The 17th Century Crest

It was probably one of the earliest written descriptions of the breed: “…curiously spotted, and for the most part naked, his head only adored with an English Peruque and his tail with a single tuft at the end.”

English naturalist, Robert Plot, wrote the words in 1686 in his book, “The Natural History of Staffordshire.” The dog he described was also illustrated, and it is virtually identical to the modern Chinese Crested Hairless.

But what is a Peruque?

Tufts of hair on the feet of Cresteds are called “socks,” and the end of the tail is called the “plume.” Today, the hair on the head is referred to as the crest, but the way Plot used the word “peruque” hints that in the 17th century, it referred to hair on the head. These days, a peruque is a wig or hair extensions (can’t you just picture a Chinese Crested Hairless in hair extensions?).

It should be noted that the crest on a Hairless is soft, straight, and single coated, and it can be be anything from a strip of hair from the dog’s stop to a full head of hair, complete with face furnishings and ear fringes. Hair can be left on the face and ears of the Hairless, but it can also be trimmed or shaved. That said, a Hairless with a heavy crest and equally heavy furnishings is more likely to have body hair that might be a strip down the dog’s back, or maybe on the dog’s hips or shoulders. However, this does not make the dog a Powderpuff.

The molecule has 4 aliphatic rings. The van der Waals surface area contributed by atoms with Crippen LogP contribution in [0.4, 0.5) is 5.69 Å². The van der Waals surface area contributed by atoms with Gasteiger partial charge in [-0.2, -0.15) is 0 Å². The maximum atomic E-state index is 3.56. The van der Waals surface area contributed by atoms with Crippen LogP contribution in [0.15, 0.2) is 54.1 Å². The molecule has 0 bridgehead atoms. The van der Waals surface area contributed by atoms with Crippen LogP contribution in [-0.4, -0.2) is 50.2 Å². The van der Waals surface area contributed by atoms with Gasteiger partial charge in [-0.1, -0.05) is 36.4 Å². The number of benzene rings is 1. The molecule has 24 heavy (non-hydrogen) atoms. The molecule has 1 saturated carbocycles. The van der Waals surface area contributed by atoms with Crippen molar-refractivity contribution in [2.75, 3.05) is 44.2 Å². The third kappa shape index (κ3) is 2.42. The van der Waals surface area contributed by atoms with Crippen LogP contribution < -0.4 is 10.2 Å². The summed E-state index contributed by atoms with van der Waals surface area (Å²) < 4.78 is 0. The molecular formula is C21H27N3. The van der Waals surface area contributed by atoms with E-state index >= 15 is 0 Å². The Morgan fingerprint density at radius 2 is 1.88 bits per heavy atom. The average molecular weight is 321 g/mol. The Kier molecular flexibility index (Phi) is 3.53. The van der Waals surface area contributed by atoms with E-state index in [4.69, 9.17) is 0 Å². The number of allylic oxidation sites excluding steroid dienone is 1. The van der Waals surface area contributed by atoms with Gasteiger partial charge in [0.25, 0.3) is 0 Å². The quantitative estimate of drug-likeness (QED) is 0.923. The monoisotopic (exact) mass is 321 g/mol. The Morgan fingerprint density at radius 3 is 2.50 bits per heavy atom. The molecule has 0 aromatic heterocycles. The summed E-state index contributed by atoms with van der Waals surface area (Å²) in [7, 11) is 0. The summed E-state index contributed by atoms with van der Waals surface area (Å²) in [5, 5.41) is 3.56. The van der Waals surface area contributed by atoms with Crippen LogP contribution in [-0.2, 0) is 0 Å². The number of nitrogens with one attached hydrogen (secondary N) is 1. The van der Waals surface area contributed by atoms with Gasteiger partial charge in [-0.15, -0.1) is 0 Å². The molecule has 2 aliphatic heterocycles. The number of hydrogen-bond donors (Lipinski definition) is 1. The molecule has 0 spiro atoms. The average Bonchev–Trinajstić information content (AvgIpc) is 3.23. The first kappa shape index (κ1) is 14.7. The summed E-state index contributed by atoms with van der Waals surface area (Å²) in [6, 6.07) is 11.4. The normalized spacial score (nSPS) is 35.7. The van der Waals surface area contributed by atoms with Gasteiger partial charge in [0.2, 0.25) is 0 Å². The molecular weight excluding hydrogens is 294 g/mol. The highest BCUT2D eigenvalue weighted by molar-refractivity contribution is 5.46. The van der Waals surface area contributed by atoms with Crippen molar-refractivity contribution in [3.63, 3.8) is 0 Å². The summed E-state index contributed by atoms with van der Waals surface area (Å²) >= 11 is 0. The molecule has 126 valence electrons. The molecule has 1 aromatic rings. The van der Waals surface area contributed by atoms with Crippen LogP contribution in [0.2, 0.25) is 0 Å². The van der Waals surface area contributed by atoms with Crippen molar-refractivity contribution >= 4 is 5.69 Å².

Image: Chinese Crested Hairless/Deposit Photo

 

 

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